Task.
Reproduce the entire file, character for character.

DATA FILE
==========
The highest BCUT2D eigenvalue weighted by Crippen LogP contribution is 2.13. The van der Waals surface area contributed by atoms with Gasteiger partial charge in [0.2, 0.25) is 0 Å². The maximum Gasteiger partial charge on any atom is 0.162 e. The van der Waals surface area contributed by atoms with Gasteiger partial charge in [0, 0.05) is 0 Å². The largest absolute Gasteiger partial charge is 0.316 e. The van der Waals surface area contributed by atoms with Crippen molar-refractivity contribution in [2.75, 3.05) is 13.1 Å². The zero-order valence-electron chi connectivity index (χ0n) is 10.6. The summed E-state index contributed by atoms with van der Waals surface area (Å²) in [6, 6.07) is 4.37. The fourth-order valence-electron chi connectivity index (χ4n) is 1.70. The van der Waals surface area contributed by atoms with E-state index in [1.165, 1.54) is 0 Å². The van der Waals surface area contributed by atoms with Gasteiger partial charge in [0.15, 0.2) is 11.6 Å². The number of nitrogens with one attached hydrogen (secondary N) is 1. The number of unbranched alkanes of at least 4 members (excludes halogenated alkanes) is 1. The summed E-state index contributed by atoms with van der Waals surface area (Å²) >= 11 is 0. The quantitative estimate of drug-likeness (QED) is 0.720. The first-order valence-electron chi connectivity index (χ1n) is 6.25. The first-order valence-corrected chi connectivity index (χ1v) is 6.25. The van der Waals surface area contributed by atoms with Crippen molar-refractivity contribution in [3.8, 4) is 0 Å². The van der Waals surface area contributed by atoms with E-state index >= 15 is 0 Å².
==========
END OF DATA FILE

The highest BCUT2D eigenvalue weighted by Crippen LogP contribution is 2.13. The van der Waals surface area contributed by atoms with Gasteiger partial charge in [0.2, 0.25) is 0 Å². The maximum Gasteiger partial charge on any atom is 0.162 e. The van der Waals surface area contributed by atoms with Gasteiger partial charge in [0, 0.05) is 0 Å². The largest absolute Gasteiger partial charge is 0.316 e. The van der Waals surface area contributed by atoms with Crippen molar-refractivity contribution in [2.75, 3.05) is 13.1 Å². The zero-order valence-electron chi connectivity index (χ0n) is 10.6. The summed E-state index contributed by atoms with van der Waals surface area (Å²) in [6, 6.07) is 4.37. The fourth-order valence-electron chi connectivity index (χ4n) is 1.70. The van der Waals surface area contributed by atoms with E-state index in [1.165, 1.54) is 0 Å². The van der Waals surface area contributed by atoms with Gasteiger partial charge in [0.15, 0.2) is 11.6 Å². The number of nitrogens with one attached hydrogen (secondary N) is 1. The number of unbranched alkanes of at least 4 members (excludes halogenated alkanes) is 1. The summed E-state index contributed by atoms with van der Waals surface area (Å²) >= 11 is 0. The quantitative estimate of drug-likeness (QED) is 0.720. The first-order valence-electron chi connectivity index (χ1n) is 6.25. The first-order valence-corrected chi connectivity index (χ1v) is 6.25. The van der Waals surface area contributed by atoms with Crippen molar-refractivity contribution in [3.8, 4) is 0 Å². The van der Waals surface area contributed by atoms with E-state index >= 15 is 0 Å².